Totally Synthetic by Paul H. Docherty, 13 October 2008
Total Synthesis of Pyranicin
N. D. Griggs, A. J. Phillips, Org. Lett. 2008, 10, 4955-4957.
Andy Phillips' total synthesis of pyranicin showcases some rather neat methodology. From a biological perspective pyranicin is fairly interesting, as it exhibits the same nanogram ED50 values against a variety of cancer cell-lines as the more complex acetogenins. Phillips suggests that it was this activity, along with inhibition of electron transport, that prompted their synthetic efforts.
From a retrosynthetic point of view, Phillips tried to split the molecules into halves. The left hand fragment contains the titular pyran, built from a furan shown as the starting material in the first scheme. Sharpless asymmetric kinetic resolution reported by Sato gave the enantiomerically pure hemiacetal product, in which the ring has been expanded. Technically, this is known as an Achmatowicz oxidation, but the reagents and conditions used seem to have been modernised!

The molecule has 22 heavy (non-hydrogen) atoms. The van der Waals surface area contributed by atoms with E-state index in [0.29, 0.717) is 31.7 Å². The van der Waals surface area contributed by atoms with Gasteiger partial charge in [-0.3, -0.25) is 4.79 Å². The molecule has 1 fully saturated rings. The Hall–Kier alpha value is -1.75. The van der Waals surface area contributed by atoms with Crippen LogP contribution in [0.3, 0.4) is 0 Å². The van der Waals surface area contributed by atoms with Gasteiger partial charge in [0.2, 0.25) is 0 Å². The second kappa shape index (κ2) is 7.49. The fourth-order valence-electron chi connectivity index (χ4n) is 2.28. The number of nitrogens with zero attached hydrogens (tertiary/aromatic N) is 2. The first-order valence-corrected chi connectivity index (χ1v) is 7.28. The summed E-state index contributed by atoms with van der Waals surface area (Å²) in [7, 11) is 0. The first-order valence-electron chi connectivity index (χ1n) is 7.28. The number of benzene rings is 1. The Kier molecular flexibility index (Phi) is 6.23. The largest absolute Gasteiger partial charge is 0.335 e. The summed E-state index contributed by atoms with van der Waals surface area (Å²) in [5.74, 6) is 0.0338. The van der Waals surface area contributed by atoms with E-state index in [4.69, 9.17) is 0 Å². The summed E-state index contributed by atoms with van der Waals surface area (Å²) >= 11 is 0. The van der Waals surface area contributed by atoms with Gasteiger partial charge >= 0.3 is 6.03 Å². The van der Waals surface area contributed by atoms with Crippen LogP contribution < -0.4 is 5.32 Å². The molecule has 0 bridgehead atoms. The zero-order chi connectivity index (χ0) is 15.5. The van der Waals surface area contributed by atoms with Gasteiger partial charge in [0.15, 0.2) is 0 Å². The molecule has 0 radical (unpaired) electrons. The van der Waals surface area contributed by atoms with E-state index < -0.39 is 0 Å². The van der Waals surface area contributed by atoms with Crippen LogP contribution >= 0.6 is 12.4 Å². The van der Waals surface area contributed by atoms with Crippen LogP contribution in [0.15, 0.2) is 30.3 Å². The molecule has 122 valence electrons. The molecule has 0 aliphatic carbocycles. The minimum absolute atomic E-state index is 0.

Kishi reduction of this hemiacetal in situ with a bulky silane and some Lewis-acid resulted in an ether, which was further reduced to the dihydropyranone, and then to the pyranol, fixing the last of the three stereocenteres on the ring. Nice work!
Moving on to the other fragment, an interesting chiral butenolide fragment had to be built, and Phillips went for an interesting procedure developed by Stille in the late 70’s - early 80’s and then by Hoye. Carbonylative lactonization was induced by adding a palladium catalyst in an atmosphere of carbon monoxide, but the mechanism isn’t particularly simple. This paper provides an insight.
The last step is the coupling of the two fragments; which wasn’t done using any traditional method. Instead, Phillips turned to an alkyl-alkyl Suzuki coupling developed by Greg Fu, coupling a primary alkyl bromide with an alkyl borane, that was created by in situ hydroboration of a terminal olefin. This impressive and ambitious palladium catalyst coupling worked rather well under mild conditions.
A very impressive total synthesis, I’m hoping that a full paper might follow sometime to elaborate on some of the chemistry used.